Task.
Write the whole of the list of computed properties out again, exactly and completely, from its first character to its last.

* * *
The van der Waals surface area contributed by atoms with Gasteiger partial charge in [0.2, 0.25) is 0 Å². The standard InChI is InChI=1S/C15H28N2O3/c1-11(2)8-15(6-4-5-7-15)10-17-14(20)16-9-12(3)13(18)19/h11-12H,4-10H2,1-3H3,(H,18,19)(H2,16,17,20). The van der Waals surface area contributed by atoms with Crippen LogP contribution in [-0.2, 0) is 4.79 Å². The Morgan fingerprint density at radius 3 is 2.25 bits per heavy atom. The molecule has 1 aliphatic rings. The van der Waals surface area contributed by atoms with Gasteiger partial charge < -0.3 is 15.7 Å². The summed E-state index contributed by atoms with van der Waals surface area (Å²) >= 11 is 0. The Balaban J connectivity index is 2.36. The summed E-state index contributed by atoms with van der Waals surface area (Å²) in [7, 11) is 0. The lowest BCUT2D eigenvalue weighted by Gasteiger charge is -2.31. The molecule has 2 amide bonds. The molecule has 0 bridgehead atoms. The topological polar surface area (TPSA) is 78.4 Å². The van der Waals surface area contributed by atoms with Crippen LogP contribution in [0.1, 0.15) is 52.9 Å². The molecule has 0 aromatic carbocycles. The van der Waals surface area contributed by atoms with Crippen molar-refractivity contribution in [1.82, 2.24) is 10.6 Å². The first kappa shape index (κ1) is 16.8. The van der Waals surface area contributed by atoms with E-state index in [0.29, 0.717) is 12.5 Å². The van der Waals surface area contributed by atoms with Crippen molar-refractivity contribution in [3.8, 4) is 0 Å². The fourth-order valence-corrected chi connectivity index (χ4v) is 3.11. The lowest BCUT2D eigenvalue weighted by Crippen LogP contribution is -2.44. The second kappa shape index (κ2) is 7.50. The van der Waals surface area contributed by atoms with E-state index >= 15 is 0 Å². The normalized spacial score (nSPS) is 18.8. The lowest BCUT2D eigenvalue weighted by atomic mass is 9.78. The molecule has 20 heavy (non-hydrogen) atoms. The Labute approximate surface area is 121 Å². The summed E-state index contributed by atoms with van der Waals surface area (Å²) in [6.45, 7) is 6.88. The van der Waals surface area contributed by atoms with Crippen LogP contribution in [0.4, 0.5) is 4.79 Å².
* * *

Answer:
The van der Waals surface area contributed by atoms with Gasteiger partial charge in [0.2, 0.25) is 0 Å². The standard InChI is InChI=1S/C15H28N2O3/c1-11(2)8-15(6-4-5-7-15)10-17-14(20)16-9-12(3)13(18)19/h11-12H,4-10H2,1-3H3,(H,18,19)(H2,16,17,20). The van der Waals surface area contributed by atoms with Crippen LogP contribution in [-0.2, 0) is 4.79 Å². The Morgan fingerprint density at radius 3 is 2.25 bits per heavy atom. The molecule has 1 aliphatic rings. The van der Waals surface area contributed by atoms with Gasteiger partial charge < -0.3 is 15.7 Å². The summed E-state index contributed by atoms with van der Waals surface area (Å²) >= 11 is 0. The Balaban J connectivity index is 2.36. The summed E-state index contributed by atoms with van der Waals surface area (Å²) in [7, 11) is 0. The lowest BCUT2D eigenvalue weighted by Gasteiger charge is -2.31. The molecule has 2 amide bonds. The molecule has 0 bridgehead atoms. The topological polar surface area (TPSA) is 78.4 Å². The van der Waals surface area contributed by atoms with Crippen LogP contribution in [0.1, 0.15) is 52.9 Å². The molecule has 0 aromatic carbocycles. The van der Waals surface area contributed by atoms with Crippen molar-refractivity contribution in [1.82, 2.24) is 10.6 Å². The first kappa shape index (κ1) is 16.8. The van der Waals surface area contributed by atoms with E-state index in [0.29, 0.717) is 12.5 Å². The van der Waals surface area contributed by atoms with Crippen molar-refractivity contribution in [3.8, 4) is 0 Å². The fourth-order valence-corrected chi connectivity index (χ4v) is 3.11. The lowest BCUT2D eigenvalue weighted by Crippen LogP contribution is -2.44. The second kappa shape index (κ2) is 7.50. The van der Waals surface area contributed by atoms with E-state index >= 15 is 0 Å². The normalized spacial score (nSPS) is 18.8. The lowest BCUT2D eigenvalue weighted by atomic mass is 9.78. The molecule has 20 heavy (non-hydrogen) atoms. The Labute approximate surface area is 121 Å². The summed E-state index contributed by atoms with van der Waals surface area (Å²) in [6.45, 7) is 6.88. The van der Waals surface area contributed by atoms with Crippen LogP contribution in [0.4, 0.5) is 4.79 Å².